up vote 2 down vote accepted

Your type is not mutable, but Code Analysis doesn't know that.
This warning is a false positive; you should suppress it.


To answer your edited question:

const can only be applied to primitives.
For custom types, static readonly is the only option.

As long as the type is properly immutable, it will work perfectly.

share|improve this answer
    
Thanks. I am marking this as the kind of answer I was looking for. – ChuckZ Mar 26 '13 at 18:13

The type is not mutable. The Code Analysis gets confused by having public readonly fields.

You can fix the code analysis issue by making your public fields public properties:

public MyError(int id, string message)
{
    this.id = id;
    this.message = message;
}
private readonly int id;
private readonly string message;
public int Id { get { return id; } }
public string Message { get { return message; } }
share|improve this answer

Your properties should not be static because every instance of this class will have their own ID and Message, do you agree?

share|improve this answer
    
Those properties aren't static; you're misunderstanding his code. Also, this isn't an answer. – SLaks Mar 25 '13 at 19:09
    
You right, they aren`t static. Fast Reading! :) – Michel Vaz Ramos Mar 25 '13 at 19:15

I would create a class that

  • is sealed, to prevent it from being inherited
  • has a private constructor, to prevent it from being instantiated from outside of the class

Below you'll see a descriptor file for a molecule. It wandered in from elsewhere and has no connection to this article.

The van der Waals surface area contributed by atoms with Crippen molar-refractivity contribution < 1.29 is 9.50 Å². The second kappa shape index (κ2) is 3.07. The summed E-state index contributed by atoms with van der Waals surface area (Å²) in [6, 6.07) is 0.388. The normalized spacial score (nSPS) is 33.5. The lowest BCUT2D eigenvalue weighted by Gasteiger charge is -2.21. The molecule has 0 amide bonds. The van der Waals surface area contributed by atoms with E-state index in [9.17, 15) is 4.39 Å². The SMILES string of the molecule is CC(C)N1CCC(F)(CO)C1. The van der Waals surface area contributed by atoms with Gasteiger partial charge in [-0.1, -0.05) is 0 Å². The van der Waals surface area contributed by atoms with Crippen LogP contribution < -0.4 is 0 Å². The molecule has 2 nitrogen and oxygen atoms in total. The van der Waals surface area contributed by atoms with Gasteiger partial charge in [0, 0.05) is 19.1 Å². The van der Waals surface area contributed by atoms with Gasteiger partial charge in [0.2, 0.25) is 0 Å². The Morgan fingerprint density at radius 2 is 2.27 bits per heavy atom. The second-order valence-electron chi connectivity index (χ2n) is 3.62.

• provides properties with private setters, so they cannot be set from outside.

That would give you the following code:

public sealed class MyError
{
    public static readonly MyError OK = new MyError(0, "OK");

    public static readonly MyError Bad = new MyError(1, "Bad Stuff");

    private MyError(int id, string message)
    {
        this.ID = id;
        this.Message = message;
    }

    public int ID { get; private set; }

    public string Message { get; private set; }
}
share|improve this answer
    
people can not create instance and can not inherit. so i just do not understand how people use this class from out side. what kind of purpose it solve? anyone can explain...i just keen to know. thanks – Thomas Mar 25 '13 at 17:58
    
They don't need to inherit or instanicate the class themselves. The just use the values provided by MyError.OK and MyError.Bad. These two static properties provide instances of the class. The only two immutable instances that will ever exist. – Spontifixus Mar 25 '13 at 17:59
    
i have seen only 2 properties have been declared public not static.only two instance of same class has been declared as static? – Thomas Mar 25 '13 at 18:04
    
why did u declare ctor as protected instead of private....any reason behind. – Thomas Mar 25 '13 at 18:05
    
the way the class has been design to return error code & msg is not good. suppose if i have 100 predefined err code & msg then i have to create 100 static instance inside the class. this idea is bogus. lot better way people can handle like put the predefine error in xml file and load data from that file when apps start. – Thomas Mar 25 '13 at 18:12